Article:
In studies of aggression and reproductive investment, individuals that show enhanced performance capacity and high fecundity are typically regarded as being of high mate quality (see  for a review). It appears that in hermit crabs, high-quality individuals that have invested heavily in reproduction, by making large spermatophores, are the most risk averse. Until their spermatophores are provided to females, the pay-off from their investment has not been secured. This effect, where males that expect high reproductive success in the future take fewer risks, has also been demonstrated in the three-spined stickleback, Gasterosteus aculeatus . Low-quality males, on the other hand, may emerge more quickly in an attempt to maximize their chance of mating, or because they need to return more quickly to foraging, or through a combination of these causes. Interestingly, variation in haemocyanin among individuals is thought to be partly driven by exposure to environmental conditions such as food availability and long-term exposure to hypoxia , which could, in turn, derive from differences in individual behaviour, such that there is the potential for feedback between haemocyanin and boldness. In this experiment, however, all animals were maintained in identical conditions in the laboratory, there was no difference in haemocyanin concentration between animals from the two populations and haemocyanin did not explain variation in boldness. Nevertheless, animals in their natural setting will be exposed to a range of different microhabitats that could lead to greater variation in haemocyanin compared with what is seen under laboratory conditions. Thus, in future studies, an investigation of boldness and physiology under natural conditions is warranted.
In contrast to the significant mean level effect of spermatophore length, there was no evidence that IIV is linked to spermatophore length or to haemocyanin concentration, even though it showed significant variation among individuals. Previous studies indicate that IIV in hermit crab hiding times varies with ambient risk level [3,9]. We suggested that individuals might have an optimal way of behaving but depart from this at times of high risk , in an attempt to reduce predictability (see also [71–73]). Therefore, we might also expect IIV to covary with individual traits if these traits influence the amount of risk that individuals are likely to be exposed to. Perhaps then, the traits measured here do not directly affect risk exposure and IIV covaries other unmeasured traits, in addition to mass. Although haemocyanin concentration is indicative of high performance, we did not measure metabolic rate directly and IIV might covary with metabolic rate, because high activity rates are expected to correlate with risk exposure [22,26,28]. Another possibility is that IIV variation might reflect among-individual differences in ability to accurately perceive risk levels . The data currently available suggest that IIV is sensitive to environmental information [3,9] but not to internal state. This suggests a plastic trait that allows animals to adjust their behaviour in order to cope with heterogeneous environments.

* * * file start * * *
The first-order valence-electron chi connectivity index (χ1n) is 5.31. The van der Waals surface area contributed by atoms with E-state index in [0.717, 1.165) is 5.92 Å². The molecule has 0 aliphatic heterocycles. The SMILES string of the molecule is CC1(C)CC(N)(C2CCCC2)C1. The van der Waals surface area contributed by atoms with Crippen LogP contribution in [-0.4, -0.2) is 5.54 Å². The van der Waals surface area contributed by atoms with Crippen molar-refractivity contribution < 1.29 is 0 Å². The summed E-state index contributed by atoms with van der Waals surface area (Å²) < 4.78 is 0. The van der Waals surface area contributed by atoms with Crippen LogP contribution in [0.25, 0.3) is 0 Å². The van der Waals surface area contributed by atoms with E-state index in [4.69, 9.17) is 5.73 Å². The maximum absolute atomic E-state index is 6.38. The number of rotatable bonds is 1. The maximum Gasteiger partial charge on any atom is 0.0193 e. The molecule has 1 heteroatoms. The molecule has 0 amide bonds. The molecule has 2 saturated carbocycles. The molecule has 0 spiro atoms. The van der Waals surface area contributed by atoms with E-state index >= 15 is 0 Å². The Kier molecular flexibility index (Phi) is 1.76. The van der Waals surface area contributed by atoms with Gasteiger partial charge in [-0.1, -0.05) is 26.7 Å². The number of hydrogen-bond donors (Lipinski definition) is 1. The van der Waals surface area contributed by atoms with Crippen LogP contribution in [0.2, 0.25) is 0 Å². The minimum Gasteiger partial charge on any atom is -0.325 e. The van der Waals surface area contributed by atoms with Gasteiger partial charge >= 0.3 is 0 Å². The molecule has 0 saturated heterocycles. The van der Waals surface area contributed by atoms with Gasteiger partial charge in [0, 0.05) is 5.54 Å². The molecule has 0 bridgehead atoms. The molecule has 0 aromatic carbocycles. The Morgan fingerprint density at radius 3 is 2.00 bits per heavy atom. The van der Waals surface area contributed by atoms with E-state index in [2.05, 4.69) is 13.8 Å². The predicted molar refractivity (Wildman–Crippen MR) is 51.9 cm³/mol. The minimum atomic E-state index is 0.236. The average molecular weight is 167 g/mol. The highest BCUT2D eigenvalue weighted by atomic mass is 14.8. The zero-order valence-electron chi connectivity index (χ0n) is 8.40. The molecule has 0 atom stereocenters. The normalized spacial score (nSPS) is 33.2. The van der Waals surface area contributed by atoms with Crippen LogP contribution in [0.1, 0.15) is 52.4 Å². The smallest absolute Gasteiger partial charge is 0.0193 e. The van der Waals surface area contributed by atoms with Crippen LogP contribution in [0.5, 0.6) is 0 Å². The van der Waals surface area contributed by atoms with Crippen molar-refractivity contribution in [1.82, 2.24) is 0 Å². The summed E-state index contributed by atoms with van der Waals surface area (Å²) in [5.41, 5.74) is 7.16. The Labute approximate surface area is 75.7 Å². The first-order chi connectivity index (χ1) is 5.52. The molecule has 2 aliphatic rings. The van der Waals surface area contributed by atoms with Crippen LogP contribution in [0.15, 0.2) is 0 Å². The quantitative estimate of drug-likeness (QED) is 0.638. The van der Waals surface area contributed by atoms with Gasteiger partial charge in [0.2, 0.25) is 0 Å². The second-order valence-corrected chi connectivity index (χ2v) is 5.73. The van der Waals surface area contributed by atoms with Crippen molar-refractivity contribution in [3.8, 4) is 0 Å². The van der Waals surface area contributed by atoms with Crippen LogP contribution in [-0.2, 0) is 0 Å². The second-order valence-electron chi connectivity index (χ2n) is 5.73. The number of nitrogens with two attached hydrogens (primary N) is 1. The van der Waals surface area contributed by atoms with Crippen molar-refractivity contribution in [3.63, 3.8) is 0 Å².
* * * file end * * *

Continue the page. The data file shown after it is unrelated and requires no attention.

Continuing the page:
Our results highlight the complexities of unpicking the underlying causes of personality in animals. An overall trend seen across study systems seems to be that high boldness enhances reproductive success at the cost of elevated mortality risk , a pattern that clearly matches explanations such as the pace of life syndrome. Here, we have uncovered a different pattern where, although investment in aerobic scope and fecundity are positively associated, the more fecund individuals take longer to recover form a startling stimulus compared with low-quality individuals. The link between fecundity and startle response duration was very clear and of a similar magnitude to the difference in mean startle responses seen between the two populations. Overall, our data point to a situation where differences in in investment in reproduction and aerobic scope contribute to consistent among-individual variation in behaviour. Furthermore, these differences appear to persist under conditions of ad libitum feeding and optimal environmental conditions in the laboratory. This suggests the presence of persistent underlying among-individual differences in life-history productivity investment. The mechanistic causes of such variation remain to be elucidated but may, for instance, be related to consistent differences in metabolic rate and the baseline costs of resting metabolism. Further analyses integrating metabolism, fecundity, eventual reproductive success, performance capacity and personality are therefore warranted. It would also be interesting to examine a greater age range of hermit crabs, because pertinent differences in spermatophore investment might emerge between individuals close to the beginning and end of their reproductive life. Indeed, in D. dama, Jennings et al.  found a quadratic relationship between IIV and mating success (although this may be distinct from fecundity). In this study, the full size range of sexually mature males was available, in contrast to the current study on a specific size class of hermit crabs. The current analysis, however, suggests that for crabs of a similar age and size, variation in startle response duration might represent a strategy whereby the most fecund individuals attempt to safeguard their investment in future reproduction through low boldness at the cost of reduced time allocated to other activities.
Data are available at: http://dx.doi.org/10.5061/dryad.bh980.
We are grateful to three reviewers for their constructive comments on this manuscript.
- Received October 10, 2014.
- Accepted January 16, 2015.
- © 2015 The Author(s) Published by the Royal Society. All rights reserved.